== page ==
When I was younger, I remember how saturated the Christian media was with questions such as,
“Would you die for Christ?” and or “If the situation were to arise, would you deny Jesus in your last moments?”
There are hundreds of variations to these questions and upon reflection I believe I know why these questions were so prevalent.
On April 20th, 1999, two high school students shot and murdered 12 students and 1 teacher at Columbine High School in Columbine, Colorado. Up to that time, it was the deadliest high school shooting in American history and the nation stood baffled that something so horrendous could be devised within the mind of these students.
More noteworthy than their evil deed however is a story that arose regarding one of the murdered, or as we will see, martyred.
The story goes that in weeks prior to her murder, the killers mocked her for Christian values and on the lawn of the school it is believed that they asked her to confirm her belief in God. Following her affirmative reply, the report goes that Eric Harris, the killer said,
“Then go be with Him.”
Following this, a barrage of fatal shots.
There is speculation regarding this report, which frankly matters little to me considering that it is confirmed that Scott was often harassed by the killers for her belief in Jesus Christ.
My point is this. Following this account, numerous movies, foundations, studies, and material was created essentially romanticizing and diminishing martyrdom. Growing up, frequently my peers and I was asked,
“Would you die for your faith?”
To this question, smiling and elated we would all cheer, “Yeah!”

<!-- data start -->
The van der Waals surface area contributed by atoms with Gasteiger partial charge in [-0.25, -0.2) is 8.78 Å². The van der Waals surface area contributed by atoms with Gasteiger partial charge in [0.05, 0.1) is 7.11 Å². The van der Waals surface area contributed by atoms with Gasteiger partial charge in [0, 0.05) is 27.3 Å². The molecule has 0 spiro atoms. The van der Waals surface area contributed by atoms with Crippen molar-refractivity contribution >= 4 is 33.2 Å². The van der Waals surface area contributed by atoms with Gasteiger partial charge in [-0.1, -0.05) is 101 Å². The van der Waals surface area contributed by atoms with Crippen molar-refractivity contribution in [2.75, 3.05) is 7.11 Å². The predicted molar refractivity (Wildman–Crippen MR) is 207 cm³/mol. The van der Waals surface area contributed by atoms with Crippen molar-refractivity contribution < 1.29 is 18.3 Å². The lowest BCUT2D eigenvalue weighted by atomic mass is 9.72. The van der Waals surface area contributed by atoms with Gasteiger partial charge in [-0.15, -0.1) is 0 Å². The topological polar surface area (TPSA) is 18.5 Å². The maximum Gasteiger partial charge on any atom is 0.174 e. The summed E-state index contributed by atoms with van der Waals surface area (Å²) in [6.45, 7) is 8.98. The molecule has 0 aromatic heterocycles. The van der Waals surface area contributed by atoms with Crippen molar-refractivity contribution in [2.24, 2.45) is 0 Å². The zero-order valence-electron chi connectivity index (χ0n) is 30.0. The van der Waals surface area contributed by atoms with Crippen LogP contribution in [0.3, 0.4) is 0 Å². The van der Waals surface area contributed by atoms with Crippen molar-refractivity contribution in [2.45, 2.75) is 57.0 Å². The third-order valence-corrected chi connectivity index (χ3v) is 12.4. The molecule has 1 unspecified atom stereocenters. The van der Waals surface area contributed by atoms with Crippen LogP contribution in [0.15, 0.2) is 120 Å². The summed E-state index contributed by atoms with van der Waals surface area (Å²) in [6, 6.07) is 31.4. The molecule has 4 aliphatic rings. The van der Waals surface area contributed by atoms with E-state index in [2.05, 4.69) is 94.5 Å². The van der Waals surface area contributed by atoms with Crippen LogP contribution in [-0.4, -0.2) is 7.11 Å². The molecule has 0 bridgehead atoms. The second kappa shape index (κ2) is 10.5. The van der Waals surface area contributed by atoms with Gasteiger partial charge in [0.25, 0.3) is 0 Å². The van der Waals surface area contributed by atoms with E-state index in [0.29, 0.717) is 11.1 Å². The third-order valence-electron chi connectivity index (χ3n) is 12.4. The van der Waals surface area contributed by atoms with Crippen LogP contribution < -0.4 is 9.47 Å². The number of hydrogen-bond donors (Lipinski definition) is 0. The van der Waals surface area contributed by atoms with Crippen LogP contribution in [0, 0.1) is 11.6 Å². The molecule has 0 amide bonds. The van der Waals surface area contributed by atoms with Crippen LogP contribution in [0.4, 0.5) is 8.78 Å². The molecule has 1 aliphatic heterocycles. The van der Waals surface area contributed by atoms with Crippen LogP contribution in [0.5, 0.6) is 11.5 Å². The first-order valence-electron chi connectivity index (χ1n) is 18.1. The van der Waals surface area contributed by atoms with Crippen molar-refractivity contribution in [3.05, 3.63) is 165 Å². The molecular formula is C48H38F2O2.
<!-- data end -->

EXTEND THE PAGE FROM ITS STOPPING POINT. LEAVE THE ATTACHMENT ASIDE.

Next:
Little did we know that all of us would struggle to live for it. Little did we know the pressures, trials, and temptations that would barrage us daily for the rest of our adolescence. Little did we know that our faith would be tried in other ways such as experiencing divorce, poverty, death of family members, and all the other things that make or break a child.
Our focus, possibly should have pinned to living for Christ first and fulfilling His will for our life, not fantasizing about when and how it would end. We could reflect on verses such as Matthew 10:33 where Jesus warns His students about disowning him but look to where we are now and realize just how out of place and out of context that people stitch that verse.
Paul understands this dilemma of being caught in between two worlds. In Philippians 1:20-24 he states the following,
“According to my earnest expectation and my hope, that in nothing I shall be ashamed, but that with all boldness, as always, so now also Christ shall be magnified in my body, whether it be by life, or by death.
For to me to live is Christ, and to die is gain.
But if I live in the flesh, this is the fruit of my labour: yet what I shall choose I wot not.
For I am in a strait betwixt two, having a desire to depart, and to be with Christ; which is far better:
Nevertheless to abide in the flesh is more needful for you.”
Some important context to these verses is that Paul was in a filthy, Roman prison. Truly, Paul had good reason to want to depart, as do we, to go and be with Christ in glory.
But he understood that there were people who could not confidently say that was their destination. He understood that Christ still had a purpose, life, and role to play for His Heavenly kingdom, here on Earth.
So, my challenge is this. Keep your hope before you, for this is Godly (Romans 8:24-25). But do not neglect Paul’s truth that to “live is Christ.” Take life, one phase at time, addressing the edification of the Body and promotion of the Gospel step by step.
My challenge is this, learn to live for the faith first and let the rest be dealt with in Christ’s timing.